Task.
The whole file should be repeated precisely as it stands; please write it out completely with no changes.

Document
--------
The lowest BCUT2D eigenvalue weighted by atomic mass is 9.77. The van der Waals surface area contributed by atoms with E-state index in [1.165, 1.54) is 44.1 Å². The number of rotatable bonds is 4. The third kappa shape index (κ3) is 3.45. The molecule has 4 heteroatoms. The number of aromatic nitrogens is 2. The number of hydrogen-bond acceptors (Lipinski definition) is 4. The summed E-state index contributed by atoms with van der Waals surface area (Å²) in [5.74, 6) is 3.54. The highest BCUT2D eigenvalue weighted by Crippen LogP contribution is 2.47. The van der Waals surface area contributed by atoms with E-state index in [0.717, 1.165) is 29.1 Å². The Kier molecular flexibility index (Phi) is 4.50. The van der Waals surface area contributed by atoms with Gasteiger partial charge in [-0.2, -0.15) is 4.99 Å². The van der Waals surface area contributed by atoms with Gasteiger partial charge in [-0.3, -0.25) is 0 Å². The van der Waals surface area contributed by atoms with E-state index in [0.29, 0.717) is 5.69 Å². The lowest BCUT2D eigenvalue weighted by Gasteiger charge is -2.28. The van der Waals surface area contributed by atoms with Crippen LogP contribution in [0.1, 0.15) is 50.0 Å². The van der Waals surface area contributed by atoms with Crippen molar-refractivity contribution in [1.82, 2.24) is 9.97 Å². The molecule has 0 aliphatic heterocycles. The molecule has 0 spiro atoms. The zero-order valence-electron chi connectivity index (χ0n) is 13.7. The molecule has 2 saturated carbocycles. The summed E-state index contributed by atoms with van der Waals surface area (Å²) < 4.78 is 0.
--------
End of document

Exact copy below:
The lowest BCUT2D eigenvalue weighted by atomic mass is 9.77. The van der Waals surface area contributed by atoms with E-state index in [1.165, 1.54) is 44.1 Å². The number of rotatable bonds is 4. The third kappa shape index (κ3) is 3.45. The molecule has 4 heteroatoms. The number of aromatic nitrogens is 2. The number of hydrogen-bond acceptors (Lipinski definition) is 4. The summed E-state index contributed by atoms with van der Waals surface area (Å²) in [5.74, 6) is 3.54. The highest BCUT2D eigenvalue weighted by Crippen LogP contribution is 2.47. The van der Waals surface area contributed by atoms with E-state index in [0.717, 1.165) is 29.1 Å². The Kier molecular flexibility index (Phi) is 4.50. The van der Waals surface area contributed by atoms with Gasteiger partial charge in [-0.2, -0.15) is 4.99 Å². The van der Waals surface area contributed by atoms with Gasteiger partial charge in [-0.3, -0.25) is 0 Å². The van der Waals surface area contributed by atoms with E-state index in [0.29, 0.717) is 5.69 Å². The lowest BCUT2D eigenvalue weighted by Gasteiger charge is -2.28. The van der Waals surface area contributed by atoms with Crippen LogP contribution in [0.1, 0.15) is 50.0 Å². The van der Waals surface area contributed by atoms with Crippen molar-refractivity contribution in [1.82, 2.24) is 9.97 Å². The molecule has 0 aliphatic heterocycles. The molecule has 0 spiro atoms. The zero-order valence-electron chi connectivity index (χ0n) is 13.7. The molecule has 2 saturated carbocycles. The summed E-state index contributed by atoms with van der Waals surface area (Å²) < 4.78 is 0.